Interview with Andres Serrano

Andres Serrano, Semen and Blood II, 1990, [© Andres Serrano, courtesy de l’artiste et de la Galerie Nathalie Obadia, Paris/Bruxelles]

This interview was originally published in ART PAPERS September/October 1990, Vol. 14, issue 5
The following interview was arranged for Art Papers by the Twentieth Century Art Society of the High Museum of Art.

Christian Walker: Lucy Lippard has quoted you as saying your work derives from your unresolved feelings toward Catholicism. Can you talk about these feelings and how that is manifest in your work? 

Andres Serrano: I’m drawn to the aesthetics of the Church and also to identify with Christ and what he stood for. But at the same time I don’t like the direction the Church is heading in. Actually the Church has always been pretty oppressive, as far as dealing with women, blacks, minorities, gays, lesbians, and anyone else who doesn’t go along with their program. So I’m drawn to Catholicism, or Christianity, but I have great difficulty with the Church itself. 

Walker: I was an altar boy, and my cousin is a priest. That imagery shows up in my own work a lot. 

Serrano: It’s not a conscious decision on your part, I’m sure. It’s something that is so inbred that you can’t get away from it. 

Walker: Your imagery also seems to be a stance of resistance to the culture as well as religion—a political resistance. 

Serrano: I wouldn’t define it too clearly (I don’t mind if you do). But, yeah, there’s this ambiguity in the work. 

Walker: You’d see it as ambiguity as opposed to cultural resistance? 

Andres Serrano, Piss Christ, 1987 [© Andres Serrano, courtesy de l’artiste et de la Galerie Nathalie Obadia, Paris/Bruxelles]

Serrano: Yeah, because I’ve never considered myself an activist, a champion of any sort in the social realm. I like to think in terms of raising more questions than answers. 

Walker: What do you think about all the political references put on top of your work? There seems to be a strong political interpretation of your work both from the right and the left. 

Serrano: I can’t really fight that or complain about it because the work is meant to be open to interpretation, as I always say it is. I have to take it both ways, the good with the bad. 

Walker: Do you see a political interpretation as bad? 

Serrano: When the right uses the work to further their own agendas and completely distort what I’m trying to do, of course I see it as a gross misinterpretation of the work. But at the same time, I realize that perhaps part of the strength of the work is that it can be used that way, both ways. It’s very satisfying as an artist when work can be accessible to more than just an art audience, can go from one arena to another.

Walker: Is that why you chose photography on some level, as being a more accessible medium?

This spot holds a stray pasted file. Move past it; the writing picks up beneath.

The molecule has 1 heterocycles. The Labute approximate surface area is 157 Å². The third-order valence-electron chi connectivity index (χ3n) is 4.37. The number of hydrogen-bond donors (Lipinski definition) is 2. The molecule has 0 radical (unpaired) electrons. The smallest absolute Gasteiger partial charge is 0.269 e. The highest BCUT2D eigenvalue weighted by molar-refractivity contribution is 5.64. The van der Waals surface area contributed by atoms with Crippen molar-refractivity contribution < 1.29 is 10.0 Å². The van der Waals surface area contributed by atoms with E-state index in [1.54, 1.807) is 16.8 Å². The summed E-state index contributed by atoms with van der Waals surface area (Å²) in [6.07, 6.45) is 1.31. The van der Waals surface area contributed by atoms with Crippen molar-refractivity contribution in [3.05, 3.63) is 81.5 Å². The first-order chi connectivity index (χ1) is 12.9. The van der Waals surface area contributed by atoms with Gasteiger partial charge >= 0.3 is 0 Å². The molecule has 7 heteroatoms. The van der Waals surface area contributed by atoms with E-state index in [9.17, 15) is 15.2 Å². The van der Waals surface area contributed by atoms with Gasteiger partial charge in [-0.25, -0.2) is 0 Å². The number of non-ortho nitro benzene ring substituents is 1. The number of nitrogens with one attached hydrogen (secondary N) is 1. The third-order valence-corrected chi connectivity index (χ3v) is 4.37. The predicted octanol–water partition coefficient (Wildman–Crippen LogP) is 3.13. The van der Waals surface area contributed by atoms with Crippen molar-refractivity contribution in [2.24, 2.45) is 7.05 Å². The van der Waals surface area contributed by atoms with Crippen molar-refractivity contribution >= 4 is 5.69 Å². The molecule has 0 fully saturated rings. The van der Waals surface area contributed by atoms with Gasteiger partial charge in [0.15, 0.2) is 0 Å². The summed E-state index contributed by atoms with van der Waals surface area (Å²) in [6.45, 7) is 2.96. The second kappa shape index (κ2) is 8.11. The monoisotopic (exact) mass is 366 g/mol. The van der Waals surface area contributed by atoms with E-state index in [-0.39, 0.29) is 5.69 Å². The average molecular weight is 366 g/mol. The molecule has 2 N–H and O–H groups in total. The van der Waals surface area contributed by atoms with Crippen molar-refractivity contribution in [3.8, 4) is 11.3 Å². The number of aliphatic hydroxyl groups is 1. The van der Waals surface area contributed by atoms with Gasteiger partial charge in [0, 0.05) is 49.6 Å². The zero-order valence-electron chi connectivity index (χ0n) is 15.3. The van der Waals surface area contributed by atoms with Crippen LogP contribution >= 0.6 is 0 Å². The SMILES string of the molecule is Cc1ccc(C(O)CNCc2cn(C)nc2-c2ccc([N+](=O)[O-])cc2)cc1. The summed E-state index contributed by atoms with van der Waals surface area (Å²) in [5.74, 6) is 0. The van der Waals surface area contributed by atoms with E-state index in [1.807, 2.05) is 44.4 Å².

Serrano: It certainly is more accessible for me and for my audience. I always think of myself as the artist and the audience, so that if it makes sense to me, if it strikes a chord in me, then I think and I hope that it will in others too. 

Walker: Lippard has also said that your work is part of the polymorphous discourse that scholars have been calling for. Is multiculturalism a large theme for you? 

Serrano: Not consciously, but I’m sure it’s there, because I have a large multicultural aspect to me. 

Walker: How much has your Afro-Caribbean background influenced your imagery? Did studying with Calvin Douglas, an African-American artist, influence your approach to artmaking? 

Andres Serrano, Heaven and Hell, 1984 [© Andres Serrano, courtesy de l’artiste et de la Galerie Nathalie Obadia, Paris/Bruxelles]

Serrano: Specifically I can’t say it has, but these influences operate on a variety of levels. My background is what you describe and then I also have European and Americanized influences. I would say that it mostly shows itself in the fact that I have a problem with, or I resist what I perceive as, homogenized white art. That is to say non-threatening work. I think for a person of color to do any work that is in some way threatening to a lot of people is indicative of where his roots are. The work of an artist like David Hammons doesn’t have to be specifically black in order to be uncomfortable for a lot of people. 

Walker: I see Hammons’ work as being particularly Afrocentric, very much from the streets, very much from the culture of urbanized African-American people. 

Serrano: I guess what I’m trying to say is that with some of his work, if you don’t know the artist you don’t necessarily think this is a black artist. You just know that it makes you uncomfortable but you don’t quite know why. 

Walker: Can you talk about your first run-in with censorship, with the stigmata piece? Did that affect the work that you made from that point?